Powdery mildew is a common fungal disease of numerous ornamental plants including dogwood, rose, phlox and many bedding plants.
Unlike other foliar fungal diseases, which are normally favored by wet leaf surfaces, powdery mildew is favored by dry conditions.
In fact, powdery mildew is inhibited by moisture on leaves. Powdery mildew infection is greatest under high humidity and warm day and cool night temperatures.
It generally does not cause serious damage to its host, but it can interfere with the hosts’ normal growth and reproduction and if severe enough can cause significant plant decline.
The powdery mildew fungus grows over the surface of tender leaf and stem tissues where it produces columns of spores that give the leaf a white to gray appearance.
The fungus then sends structures into the cells of the leaf to act as anchors and absorb water and nutrients from the plant. As a result of infection, the plant slowly declines. Other symptoms of infection may include dwarfing, distortion, chlorosis, premature senescence and browning of leaves, and blemished or aborted fruits and flowers.
Throughout the growing season new infections may develop on plants that continue to produce new, succulent shoots.
Severe pruning and cutting back of plants to promote new growth actually favors powdery mildew infection. Spores are dispersed by air currents in greatest number during the middle of the day.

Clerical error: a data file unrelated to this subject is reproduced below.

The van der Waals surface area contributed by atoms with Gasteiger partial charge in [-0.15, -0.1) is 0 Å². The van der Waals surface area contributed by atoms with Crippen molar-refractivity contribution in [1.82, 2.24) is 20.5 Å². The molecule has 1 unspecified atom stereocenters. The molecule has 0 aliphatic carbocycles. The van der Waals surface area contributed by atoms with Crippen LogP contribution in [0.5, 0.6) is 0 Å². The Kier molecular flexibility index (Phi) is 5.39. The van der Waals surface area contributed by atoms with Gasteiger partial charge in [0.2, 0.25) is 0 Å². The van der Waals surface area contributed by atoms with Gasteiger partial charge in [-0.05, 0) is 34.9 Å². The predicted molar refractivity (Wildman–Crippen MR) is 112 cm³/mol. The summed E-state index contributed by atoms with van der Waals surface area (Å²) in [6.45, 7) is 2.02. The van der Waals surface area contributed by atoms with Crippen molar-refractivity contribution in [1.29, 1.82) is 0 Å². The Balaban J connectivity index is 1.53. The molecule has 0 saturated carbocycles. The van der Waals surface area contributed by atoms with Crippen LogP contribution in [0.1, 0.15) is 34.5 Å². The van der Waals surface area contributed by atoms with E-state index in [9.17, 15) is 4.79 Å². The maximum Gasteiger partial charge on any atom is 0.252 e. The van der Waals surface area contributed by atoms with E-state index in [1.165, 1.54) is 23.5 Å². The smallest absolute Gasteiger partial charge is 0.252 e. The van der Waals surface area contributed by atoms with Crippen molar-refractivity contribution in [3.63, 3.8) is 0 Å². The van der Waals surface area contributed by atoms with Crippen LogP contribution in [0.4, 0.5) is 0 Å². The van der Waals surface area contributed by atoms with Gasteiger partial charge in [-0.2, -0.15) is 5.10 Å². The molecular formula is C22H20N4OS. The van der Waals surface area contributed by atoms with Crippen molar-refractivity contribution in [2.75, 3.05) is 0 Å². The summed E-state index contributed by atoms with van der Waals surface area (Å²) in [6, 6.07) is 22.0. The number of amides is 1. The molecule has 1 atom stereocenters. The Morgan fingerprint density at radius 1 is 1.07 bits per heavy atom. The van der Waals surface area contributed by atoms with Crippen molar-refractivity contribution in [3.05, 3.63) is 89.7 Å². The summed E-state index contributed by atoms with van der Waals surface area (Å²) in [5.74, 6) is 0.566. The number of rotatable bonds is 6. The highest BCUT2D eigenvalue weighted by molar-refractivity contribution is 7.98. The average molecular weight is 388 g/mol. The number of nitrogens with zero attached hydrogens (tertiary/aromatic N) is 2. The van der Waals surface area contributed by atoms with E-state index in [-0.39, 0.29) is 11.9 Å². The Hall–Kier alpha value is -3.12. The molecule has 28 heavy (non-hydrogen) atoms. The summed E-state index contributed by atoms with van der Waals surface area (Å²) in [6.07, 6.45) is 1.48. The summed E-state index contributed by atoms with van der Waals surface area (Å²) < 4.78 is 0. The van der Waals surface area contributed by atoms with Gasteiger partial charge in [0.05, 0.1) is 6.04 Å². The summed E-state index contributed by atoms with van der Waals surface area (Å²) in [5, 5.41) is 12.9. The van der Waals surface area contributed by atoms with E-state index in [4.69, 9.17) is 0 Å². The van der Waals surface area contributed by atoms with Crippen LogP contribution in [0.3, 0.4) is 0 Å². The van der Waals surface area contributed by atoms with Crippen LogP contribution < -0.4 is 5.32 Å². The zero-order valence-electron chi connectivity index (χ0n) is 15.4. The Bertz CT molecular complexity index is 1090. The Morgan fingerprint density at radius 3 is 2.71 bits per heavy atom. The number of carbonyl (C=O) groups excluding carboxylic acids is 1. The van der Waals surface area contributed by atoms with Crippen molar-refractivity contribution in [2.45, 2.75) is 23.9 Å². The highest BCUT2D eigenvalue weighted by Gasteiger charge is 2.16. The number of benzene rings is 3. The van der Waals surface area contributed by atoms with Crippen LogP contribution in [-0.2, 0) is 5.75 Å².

Because powdery mildew can cause premature defoliation of numerous plants, it causes alarm for gardeners. This is currently occurring on dogwoods throughout the state.
Often, infected plants will produce new growth. This new growth may or may not become infected depending upon environmental conditions.
Powdery mildew is most common on plants growing in shady areas. Since the disease is favored by high humidity, increasing air circulation and light penetration can reduce infection. Overgrown landscapes can be selectively pruned to accomplish this.
In greenhouses and homes, increasing ventilation and light intensity can reduce disease.
Chemical control is seldom recommended in the home landscape. When control is necessary, chlorothalonil (Daconil) is generally used.
Fungicides act as a preventative. They prevent infections from occurring, they do not get rid of existing infections. The white to gray powdery growth on the leaf will remain after spraying.
In other news: The Dawson County Produce Market is still open each Wednesday and Saturday. The summer of 2010 has been a very good year.
For most gardeners, the market has been excellent.
Clark Beusse is the Dawson County extension agent. For more information, call (706) 265-2442.